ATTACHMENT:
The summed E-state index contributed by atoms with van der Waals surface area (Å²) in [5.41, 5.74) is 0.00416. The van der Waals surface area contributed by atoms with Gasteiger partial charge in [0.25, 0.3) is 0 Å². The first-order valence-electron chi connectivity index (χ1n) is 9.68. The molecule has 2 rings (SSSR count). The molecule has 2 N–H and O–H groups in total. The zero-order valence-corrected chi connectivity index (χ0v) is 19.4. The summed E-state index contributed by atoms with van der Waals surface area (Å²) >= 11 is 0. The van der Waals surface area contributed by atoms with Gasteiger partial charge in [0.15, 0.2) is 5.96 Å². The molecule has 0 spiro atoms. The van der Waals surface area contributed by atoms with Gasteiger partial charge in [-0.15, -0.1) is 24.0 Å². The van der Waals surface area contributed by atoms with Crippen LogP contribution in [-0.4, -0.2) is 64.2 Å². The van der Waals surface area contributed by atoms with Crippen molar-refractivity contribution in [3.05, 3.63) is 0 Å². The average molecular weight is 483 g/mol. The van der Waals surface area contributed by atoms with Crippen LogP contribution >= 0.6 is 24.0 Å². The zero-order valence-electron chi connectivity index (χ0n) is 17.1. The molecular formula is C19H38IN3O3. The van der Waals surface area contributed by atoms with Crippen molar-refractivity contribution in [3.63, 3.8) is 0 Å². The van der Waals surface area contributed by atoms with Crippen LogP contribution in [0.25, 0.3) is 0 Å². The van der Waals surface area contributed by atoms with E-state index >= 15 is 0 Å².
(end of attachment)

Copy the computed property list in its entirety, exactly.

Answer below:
The summed E-state index contributed by atoms with van der Waals surface area (Å²) in [5.41, 5.74) is 0.00416. The van der Waals surface area contributed by atoms with Gasteiger partial charge in [0.25, 0.3) is 0 Å². The first-order valence-electron chi connectivity index (χ1n) is 9.68. The molecule has 2 rings (SSSR count). The molecule has 2 N–H and O–H groups in total. The zero-order valence-corrected chi connectivity index (χ0v) is 19.4. The summed E-state index contributed by atoms with van der Waals surface area (Å²) >= 11 is 0. The van der Waals surface area contributed by atoms with Gasteiger partial charge in [0.15, 0.2) is 5.96 Å². The molecule has 0 spiro atoms. The van der Waals surface area contributed by atoms with Gasteiger partial charge in [-0.15, -0.1) is 24.0 Å². The van der Waals surface area contributed by atoms with Crippen LogP contribution in [-0.4, -0.2) is 64.2 Å². The van der Waals surface area contributed by atoms with Crippen molar-refractivity contribution in [3.05, 3.63) is 0 Å². The average molecular weight is 483 g/mol. The van der Waals surface area contributed by atoms with Crippen LogP contribution >= 0.6 is 24.0 Å². The zero-order valence-electron chi connectivity index (χ0n) is 17.1. The molecular formula is C19H38IN3O3. The van der Waals surface area contributed by atoms with Crippen molar-refractivity contribution in [3.63, 3.8) is 0 Å². The van der Waals surface area contributed by atoms with Crippen LogP contribution in [0.25, 0.3) is 0 Å². The van der Waals surface area contributed by atoms with E-state index >= 15 is 0 Å².